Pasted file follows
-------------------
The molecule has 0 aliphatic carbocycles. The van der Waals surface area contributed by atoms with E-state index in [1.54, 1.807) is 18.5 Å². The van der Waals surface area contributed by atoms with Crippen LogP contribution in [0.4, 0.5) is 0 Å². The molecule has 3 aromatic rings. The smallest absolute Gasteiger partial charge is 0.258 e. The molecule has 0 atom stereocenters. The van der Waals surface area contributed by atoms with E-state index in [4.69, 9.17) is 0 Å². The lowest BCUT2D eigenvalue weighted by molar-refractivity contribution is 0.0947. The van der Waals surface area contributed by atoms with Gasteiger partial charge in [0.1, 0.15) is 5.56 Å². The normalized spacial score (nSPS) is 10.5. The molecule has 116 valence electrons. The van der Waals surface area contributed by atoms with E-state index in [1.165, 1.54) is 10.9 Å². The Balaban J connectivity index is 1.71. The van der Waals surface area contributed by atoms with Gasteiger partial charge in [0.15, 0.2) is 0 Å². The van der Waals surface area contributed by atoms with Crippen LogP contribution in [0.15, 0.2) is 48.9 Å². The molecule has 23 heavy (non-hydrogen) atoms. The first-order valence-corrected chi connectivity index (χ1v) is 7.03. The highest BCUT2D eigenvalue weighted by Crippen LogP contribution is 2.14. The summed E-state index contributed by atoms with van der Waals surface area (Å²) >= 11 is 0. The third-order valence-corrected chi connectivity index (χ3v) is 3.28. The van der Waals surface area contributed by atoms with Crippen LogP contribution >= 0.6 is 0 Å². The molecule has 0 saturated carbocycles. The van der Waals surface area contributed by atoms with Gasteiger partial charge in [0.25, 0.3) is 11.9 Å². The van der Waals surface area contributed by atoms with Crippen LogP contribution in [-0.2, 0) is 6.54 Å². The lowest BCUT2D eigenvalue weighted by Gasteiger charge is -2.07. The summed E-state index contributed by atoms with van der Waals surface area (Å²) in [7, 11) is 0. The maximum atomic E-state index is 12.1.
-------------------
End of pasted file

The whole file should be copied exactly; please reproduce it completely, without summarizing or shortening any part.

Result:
The molecule has 0 aliphatic carbocycles. The van der Waals surface area contributed by atoms with E-state index in [1.54, 1.807) is 18.5 Å². The van der Waals surface area contributed by atoms with Crippen LogP contribution in [0.4, 0.5) is 0 Å². The molecule has 3 aromatic rings. The smallest absolute Gasteiger partial charge is 0.258 e. The molecule has 0 atom stereocenters. The van der Waals surface area contributed by atoms with E-state index in [4.69, 9.17) is 0 Å². The lowest BCUT2D eigenvalue weighted by molar-refractivity contribution is 0.0947. The van der Waals surface area contributed by atoms with Gasteiger partial charge in [0.1, 0.15) is 5.56 Å². The normalized spacial score (nSPS) is 10.5. The molecule has 116 valence electrons. The van der Waals surface area contributed by atoms with E-state index in [1.165, 1.54) is 10.9 Å². The Balaban J connectivity index is 1.71. The van der Waals surface area contributed by atoms with Gasteiger partial charge in [0.15, 0.2) is 0 Å². The van der Waals surface area contributed by atoms with Crippen LogP contribution in [0.15, 0.2) is 48.9 Å². The molecule has 23 heavy (non-hydrogen) atoms. The first-order valence-corrected chi connectivity index (χ1v) is 7.03. The highest BCUT2D eigenvalue weighted by Crippen LogP contribution is 2.14. The summed E-state index contributed by atoms with van der Waals surface area (Å²) >= 11 is 0. The third-order valence-corrected chi connectivity index (χ3v) is 3.28. The van der Waals surface area contributed by atoms with Crippen LogP contribution >= 0.6 is 0 Å². The molecule has 0 saturated carbocycles. The van der Waals surface area contributed by atoms with Gasteiger partial charge in [0.25, 0.3) is 11.9 Å². The van der Waals surface area contributed by atoms with Crippen LogP contribution in [-0.2, 0) is 6.54 Å². The lowest BCUT2D eigenvalue weighted by Gasteiger charge is -2.07. The summed E-state index contributed by atoms with van der Waals surface area (Å²) in [7, 11) is 0. The maximum atomic E-state index is 12.1.